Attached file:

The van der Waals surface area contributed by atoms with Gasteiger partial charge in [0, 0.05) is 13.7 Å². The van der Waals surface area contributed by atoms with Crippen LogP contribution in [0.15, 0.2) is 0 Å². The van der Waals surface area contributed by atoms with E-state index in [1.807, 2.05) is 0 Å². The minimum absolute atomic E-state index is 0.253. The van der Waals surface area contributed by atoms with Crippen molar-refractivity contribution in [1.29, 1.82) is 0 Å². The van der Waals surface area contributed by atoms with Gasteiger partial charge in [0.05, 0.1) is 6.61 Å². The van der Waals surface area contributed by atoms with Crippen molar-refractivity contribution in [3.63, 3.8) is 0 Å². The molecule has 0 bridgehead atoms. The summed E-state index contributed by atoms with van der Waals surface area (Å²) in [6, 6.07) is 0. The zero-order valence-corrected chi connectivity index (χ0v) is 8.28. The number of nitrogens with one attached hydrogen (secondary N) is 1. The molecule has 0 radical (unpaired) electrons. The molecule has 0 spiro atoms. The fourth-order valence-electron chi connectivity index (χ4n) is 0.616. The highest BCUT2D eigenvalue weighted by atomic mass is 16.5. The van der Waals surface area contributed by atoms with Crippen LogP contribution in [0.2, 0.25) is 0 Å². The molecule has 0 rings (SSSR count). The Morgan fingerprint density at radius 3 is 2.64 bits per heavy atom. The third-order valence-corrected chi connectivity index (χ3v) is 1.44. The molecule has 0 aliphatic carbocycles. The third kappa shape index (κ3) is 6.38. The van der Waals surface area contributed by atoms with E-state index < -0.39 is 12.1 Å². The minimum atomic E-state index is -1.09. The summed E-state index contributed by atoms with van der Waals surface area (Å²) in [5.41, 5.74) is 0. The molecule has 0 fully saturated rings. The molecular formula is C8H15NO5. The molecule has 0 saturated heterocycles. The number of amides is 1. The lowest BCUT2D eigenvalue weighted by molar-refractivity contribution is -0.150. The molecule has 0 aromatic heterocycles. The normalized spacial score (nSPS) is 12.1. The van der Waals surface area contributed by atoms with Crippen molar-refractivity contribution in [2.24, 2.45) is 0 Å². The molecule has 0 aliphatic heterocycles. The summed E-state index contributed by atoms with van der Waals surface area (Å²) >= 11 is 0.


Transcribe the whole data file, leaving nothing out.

The van der Waals surface area contributed by atoms with Gasteiger partial charge in [0, 0.05) is 13.7 Å². The van der Waals surface area contributed by atoms with Crippen LogP contribution in [0.15, 0.2) is 0 Å². The van der Waals surface area contributed by atoms with E-state index in [1.807, 2.05) is 0 Å². The minimum absolute atomic E-state index is 0.253. The van der Waals surface area contributed by atoms with Crippen molar-refractivity contribution in [1.29, 1.82) is 0 Å². The van der Waals surface area contributed by atoms with Gasteiger partial charge in [0.05, 0.1) is 6.61 Å². The van der Waals surface area contributed by atoms with Crippen molar-refractivity contribution in [3.63, 3.8) is 0 Å². The molecule has 0 bridgehead atoms. The summed E-state index contributed by atoms with van der Waals surface area (Å²) in [6, 6.07) is 0. The zero-order valence-corrected chi connectivity index (χ0v) is 8.28. The number of nitrogens with one attached hydrogen (secondary N) is 1. The molecule has 0 radical (unpaired) electrons. The molecule has 0 spiro atoms. The fourth-order valence-electron chi connectivity index (χ4n) is 0.616. The highest BCUT2D eigenvalue weighted by atomic mass is 16.5. The van der Waals surface area contributed by atoms with Crippen LogP contribution in [0.2, 0.25) is 0 Å². The molecule has 0 rings (SSSR count). The Morgan fingerprint density at radius 3 is 2.64 bits per heavy atom. The third-order valence-corrected chi connectivity index (χ3v) is 1.44. The molecule has 0 aliphatic carbocycles. The third kappa shape index (κ3) is 6.38. The van der Waals surface area contributed by atoms with E-state index < -0.39 is 12.1 Å². The minimum atomic E-state index is -1.09. The summed E-state index contributed by atoms with van der Waals surface area (Å²) in [5.41, 5.74) is 0. The molecule has 0 fully saturated rings. The molecular formula is C8H15NO5. The molecule has 0 saturated heterocycles. The number of amides is 1. The lowest BCUT2D eigenvalue weighted by molar-refractivity contribution is -0.150. The molecule has 0 aromatic heterocycles. The normalized spacial score (nSPS) is 12.1. The van der Waals surface area contributed by atoms with Crippen molar-refractivity contribution in [2.24, 2.45) is 0 Å². The molecule has 0 aliphatic heterocycles. The summed E-state index contributed by atoms with van der Waals surface area (Å²) >= 11 is 0.